Decided: December 16, 1957.
A. GORDON ADAMS AND CHRISTINE H. ADAMS, PLAINTIFFS-RESPONDENTS,
ARTHUR J. CALE, ARTHUR CALE, JR., AND MARIE M. CALE, INDIVIDUALLY AND AS PARTNERS TRADING UNDER THE NAME AND STYLE OF CALE HOTEL COMPANY, DEFENDANTS-APPELLANTS
Goldmann, Freund and Conford. The opinion of the court was delivered by Freund, J.A.D.
[48 NJSuper Page 122] The defendants appeal from a summary judgment which declared that the defendants have
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no right, title and interest in and to the plaintiffs' lands and restrained their trespass across plaintiffs' lands.
The Sea Shore Company (hereinafter referred to as Sea Shore) in 1881 and prior thereto was the common owner of a large tract of undeveloped land in the Borough of Mantoloking, New Jersey, which extended from the Atlantic Ocean to Barnegat Bay. The tract included the lands owned by the plaintiffs and defendants as well as other lands lying between Princeton Street on the north and Albertson Street on the south. The main street running north and south and generally parallel with the waterfront, both then and now, is Ocean Avenue.
By deed of 1881, Sea Shore conveyed to the Philadelphia and Long Branch Railway Company a right of way which divided lengthwise the property owned by Sea Shore lying west of Ocean Avenue for a considerable distance north and south of the property here in question. The property lies in a block fronting on Barnegat Bay and between Princeton Avenue on the north and what is now Albertson Street on the south. The deed contained a clause that the lands were to be used for railroad purposes only and when they ceased being used for such purposes the land would revert to the grantor. In 1949, by appropriate proceedings, the railroad right of way was formally abandoned for railroad purposes. By deed of May 26, 1952 Sea Shore, having again acquired the title by reversion, conveyed to the plaintiffs the lots described as 8, 9 and 10 in block 47 on the Tax Map of the Borough of Mantoloking, a segment of the former right of way, 66 feet by 100 feet in dimensions.
The defendants are the owners of lots 8, 9 and 10 in block 37 fronting on Ocean Avenue which are contiguous to and east of plaintiffs' lands and also of lot 8 in block 38 which fronts on Barnegat Bay and is contiguous to and west of plaintiffs' lands. The defendants claim an easement of ingress and egress from lot 8 in block 37 over the plaintiffs' lot 8 in block 47 to lot 8 in block 38. The purpose is to afford access to Barnegat Bay from defendants' hotel property east of Ocean Avenue, which property also has access to the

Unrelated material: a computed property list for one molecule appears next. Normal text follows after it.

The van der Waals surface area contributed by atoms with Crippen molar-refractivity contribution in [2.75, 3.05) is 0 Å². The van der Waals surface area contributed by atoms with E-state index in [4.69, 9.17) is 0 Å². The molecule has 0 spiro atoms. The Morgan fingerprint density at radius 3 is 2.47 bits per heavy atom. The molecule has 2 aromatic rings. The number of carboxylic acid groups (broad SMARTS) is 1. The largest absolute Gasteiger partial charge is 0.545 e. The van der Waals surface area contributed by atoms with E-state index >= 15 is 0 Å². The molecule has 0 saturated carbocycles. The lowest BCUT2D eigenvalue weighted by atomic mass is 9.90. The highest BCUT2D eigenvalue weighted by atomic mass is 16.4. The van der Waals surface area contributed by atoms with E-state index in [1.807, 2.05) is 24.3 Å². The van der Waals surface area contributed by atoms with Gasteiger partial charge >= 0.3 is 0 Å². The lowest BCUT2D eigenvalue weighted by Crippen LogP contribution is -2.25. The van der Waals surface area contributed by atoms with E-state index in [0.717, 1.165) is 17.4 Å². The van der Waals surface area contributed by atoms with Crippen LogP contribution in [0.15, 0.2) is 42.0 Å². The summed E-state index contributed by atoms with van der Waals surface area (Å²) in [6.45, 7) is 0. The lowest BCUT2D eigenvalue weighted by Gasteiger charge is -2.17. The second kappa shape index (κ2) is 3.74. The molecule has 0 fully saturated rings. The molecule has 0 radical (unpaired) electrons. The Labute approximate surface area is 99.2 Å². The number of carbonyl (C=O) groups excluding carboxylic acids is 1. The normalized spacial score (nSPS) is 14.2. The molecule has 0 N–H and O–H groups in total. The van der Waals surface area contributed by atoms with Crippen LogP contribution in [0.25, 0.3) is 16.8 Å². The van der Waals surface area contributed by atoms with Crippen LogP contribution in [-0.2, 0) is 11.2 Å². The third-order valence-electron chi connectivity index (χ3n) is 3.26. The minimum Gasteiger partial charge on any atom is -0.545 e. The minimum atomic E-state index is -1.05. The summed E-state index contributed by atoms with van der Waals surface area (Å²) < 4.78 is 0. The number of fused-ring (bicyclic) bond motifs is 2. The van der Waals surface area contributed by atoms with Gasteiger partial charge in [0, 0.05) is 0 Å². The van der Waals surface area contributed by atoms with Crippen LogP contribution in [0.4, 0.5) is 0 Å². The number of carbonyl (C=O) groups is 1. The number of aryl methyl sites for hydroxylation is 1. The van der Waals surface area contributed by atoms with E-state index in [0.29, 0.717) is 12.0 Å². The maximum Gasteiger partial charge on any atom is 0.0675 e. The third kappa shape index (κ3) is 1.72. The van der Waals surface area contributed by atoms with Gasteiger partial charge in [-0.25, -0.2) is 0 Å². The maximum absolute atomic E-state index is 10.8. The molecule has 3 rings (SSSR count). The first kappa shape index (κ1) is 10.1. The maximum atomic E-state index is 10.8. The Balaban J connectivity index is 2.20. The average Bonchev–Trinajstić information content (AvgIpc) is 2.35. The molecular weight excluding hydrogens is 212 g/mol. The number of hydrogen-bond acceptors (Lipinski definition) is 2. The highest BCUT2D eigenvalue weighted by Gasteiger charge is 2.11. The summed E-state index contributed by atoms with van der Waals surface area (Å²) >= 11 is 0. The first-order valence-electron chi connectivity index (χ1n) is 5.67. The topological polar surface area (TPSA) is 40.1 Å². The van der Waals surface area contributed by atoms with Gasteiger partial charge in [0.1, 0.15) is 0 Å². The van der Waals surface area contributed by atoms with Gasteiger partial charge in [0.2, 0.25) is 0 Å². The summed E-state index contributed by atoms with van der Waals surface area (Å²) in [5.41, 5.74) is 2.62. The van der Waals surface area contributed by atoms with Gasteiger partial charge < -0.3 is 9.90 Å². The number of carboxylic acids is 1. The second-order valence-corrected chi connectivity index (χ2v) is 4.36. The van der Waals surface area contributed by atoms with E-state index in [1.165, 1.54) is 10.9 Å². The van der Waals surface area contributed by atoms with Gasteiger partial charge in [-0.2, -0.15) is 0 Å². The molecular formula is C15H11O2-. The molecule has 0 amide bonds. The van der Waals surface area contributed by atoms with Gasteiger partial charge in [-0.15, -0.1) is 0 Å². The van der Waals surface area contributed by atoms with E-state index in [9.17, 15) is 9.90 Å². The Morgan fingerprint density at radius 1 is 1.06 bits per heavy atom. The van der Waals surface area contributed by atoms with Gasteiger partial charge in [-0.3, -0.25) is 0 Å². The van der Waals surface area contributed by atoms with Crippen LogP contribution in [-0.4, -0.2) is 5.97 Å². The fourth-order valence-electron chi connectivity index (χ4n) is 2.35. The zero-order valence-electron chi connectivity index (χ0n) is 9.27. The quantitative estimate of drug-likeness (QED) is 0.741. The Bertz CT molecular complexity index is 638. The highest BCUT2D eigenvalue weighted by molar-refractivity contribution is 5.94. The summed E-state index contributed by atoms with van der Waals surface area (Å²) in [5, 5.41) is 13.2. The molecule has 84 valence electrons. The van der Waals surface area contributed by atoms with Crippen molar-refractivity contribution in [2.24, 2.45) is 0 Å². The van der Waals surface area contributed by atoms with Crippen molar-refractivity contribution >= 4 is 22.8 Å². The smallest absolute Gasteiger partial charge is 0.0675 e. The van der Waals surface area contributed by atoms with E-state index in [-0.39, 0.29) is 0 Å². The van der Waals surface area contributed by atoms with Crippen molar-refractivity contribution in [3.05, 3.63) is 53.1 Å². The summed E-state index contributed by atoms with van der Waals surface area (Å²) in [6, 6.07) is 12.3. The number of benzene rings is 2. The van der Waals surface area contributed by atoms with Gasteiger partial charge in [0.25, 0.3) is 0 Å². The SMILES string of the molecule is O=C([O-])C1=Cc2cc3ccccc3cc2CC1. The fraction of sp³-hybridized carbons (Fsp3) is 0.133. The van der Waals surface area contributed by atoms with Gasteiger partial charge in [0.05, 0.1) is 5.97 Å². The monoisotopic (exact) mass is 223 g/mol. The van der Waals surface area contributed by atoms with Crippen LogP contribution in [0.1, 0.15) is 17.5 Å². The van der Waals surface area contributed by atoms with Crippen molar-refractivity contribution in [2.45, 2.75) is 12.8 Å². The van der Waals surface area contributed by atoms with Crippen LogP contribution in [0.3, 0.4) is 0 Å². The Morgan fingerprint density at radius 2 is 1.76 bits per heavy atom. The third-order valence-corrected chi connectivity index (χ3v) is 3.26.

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Atlantic Ocean. They argue that they are entitled to an easement by implied reservation, an easement by way of necessity and to a statutory passageway across the former railroad right of way now owned by the plaintiffs.
Disposition of this appeal requires that we now trace the title of defendants' lots as conveyed by Sea Shore. A portion of a map exhibit received in evidence and shown here will help to identify the various mentioned properties. The descriptions in the conveyances to which we shall refer are not by the lot and block numbers here referred to which we use for simplicity of identification.
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By deed dated May 27, 1889 Sea Shore conveyed to Benjamin Albertson lots 8 in blocks 37 and 38. It specifically excluded the land conveyed to the railroad and the land proposed for the extension of Ocean Avenue which at that time did not extend southerly to these lots. The deed description monuments Princeton Avenue. At that time Albertson Street, which now runs east-west abutting lots 10 in blocks 38, 47 and 37 on the south, did not exist. On the same day lots 9 and 10 in the same blocks were conveyed by the same grantor to Jennie R. Albertson, wife of Benjamin Albertson. On March 11, 1901 the Albertsons conveyed all the lands that had been conveyed to them by the two prior deeds to William R. Albertson. By this deed lots 8, 9 and 10 in block 38 acquired a common ownership in William R. Albertson and the deed description refers to Princeton Avenue, but makes no reference to Albertson Street.